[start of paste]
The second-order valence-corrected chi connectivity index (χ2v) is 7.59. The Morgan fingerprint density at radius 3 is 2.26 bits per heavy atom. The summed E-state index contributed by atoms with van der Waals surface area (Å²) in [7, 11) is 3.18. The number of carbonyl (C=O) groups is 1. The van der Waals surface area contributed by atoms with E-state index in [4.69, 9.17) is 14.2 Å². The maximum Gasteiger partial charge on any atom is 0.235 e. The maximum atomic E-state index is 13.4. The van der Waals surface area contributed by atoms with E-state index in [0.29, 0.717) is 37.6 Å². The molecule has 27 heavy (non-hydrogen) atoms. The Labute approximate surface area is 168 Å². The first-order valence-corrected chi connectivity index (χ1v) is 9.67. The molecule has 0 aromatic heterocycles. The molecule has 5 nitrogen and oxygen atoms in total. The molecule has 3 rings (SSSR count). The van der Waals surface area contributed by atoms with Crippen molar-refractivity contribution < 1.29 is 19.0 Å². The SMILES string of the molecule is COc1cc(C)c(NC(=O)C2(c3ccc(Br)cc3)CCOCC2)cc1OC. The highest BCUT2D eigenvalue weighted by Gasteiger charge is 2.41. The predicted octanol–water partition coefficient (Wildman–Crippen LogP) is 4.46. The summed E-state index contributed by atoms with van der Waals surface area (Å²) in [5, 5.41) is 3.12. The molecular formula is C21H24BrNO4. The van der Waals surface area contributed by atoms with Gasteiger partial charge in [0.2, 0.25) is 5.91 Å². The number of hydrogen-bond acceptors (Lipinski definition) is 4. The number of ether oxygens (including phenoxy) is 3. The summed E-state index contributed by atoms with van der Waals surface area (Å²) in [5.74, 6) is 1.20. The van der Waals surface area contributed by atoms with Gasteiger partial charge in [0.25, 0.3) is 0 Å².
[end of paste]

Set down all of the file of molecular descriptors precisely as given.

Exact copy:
The second-order valence-corrected chi connectivity index (χ2v) is 7.59. The Morgan fingerprint density at radius 3 is 2.26 bits per heavy atom. The summed E-state index contributed by atoms with van der Waals surface area (Å²) in [7, 11) is 3.18. The number of carbonyl (C=O) groups is 1. The van der Waals surface area contributed by atoms with E-state index in [4.69, 9.17) is 14.2 Å². The maximum Gasteiger partial charge on any atom is 0.235 e. The maximum atomic E-state index is 13.4. The van der Waals surface area contributed by atoms with E-state index in [0.29, 0.717) is 37.6 Å². The molecule has 27 heavy (non-hydrogen) atoms. The Labute approximate surface area is 168 Å². The first-order valence-corrected chi connectivity index (χ1v) is 9.67. The molecule has 0 aromatic heterocycles. The molecule has 5 nitrogen and oxygen atoms in total. The molecule has 3 rings (SSSR count). The van der Waals surface area contributed by atoms with Crippen molar-refractivity contribution < 1.29 is 19.0 Å². The SMILES string of the molecule is COc1cc(C)c(NC(=O)C2(c3ccc(Br)cc3)CCOCC2)cc1OC. The highest BCUT2D eigenvalue weighted by Gasteiger charge is 2.41. The predicted octanol–water partition coefficient (Wildman–Crippen LogP) is 4.46. The summed E-state index contributed by atoms with van der Waals surface area (Å²) in [5, 5.41) is 3.12. The molecular formula is C21H24BrNO4. The van der Waals surface area contributed by atoms with Gasteiger partial charge in [0.2, 0.25) is 5.91 Å². The number of hydrogen-bond acceptors (Lipinski definition) is 4. The number of ether oxygens (including phenoxy) is 3. The summed E-state index contributed by atoms with van der Waals surface area (Å²) in [5.74, 6) is 1.20. The van der Waals surface area contributed by atoms with Gasteiger partial charge in [0.25, 0.3) is 0 Å².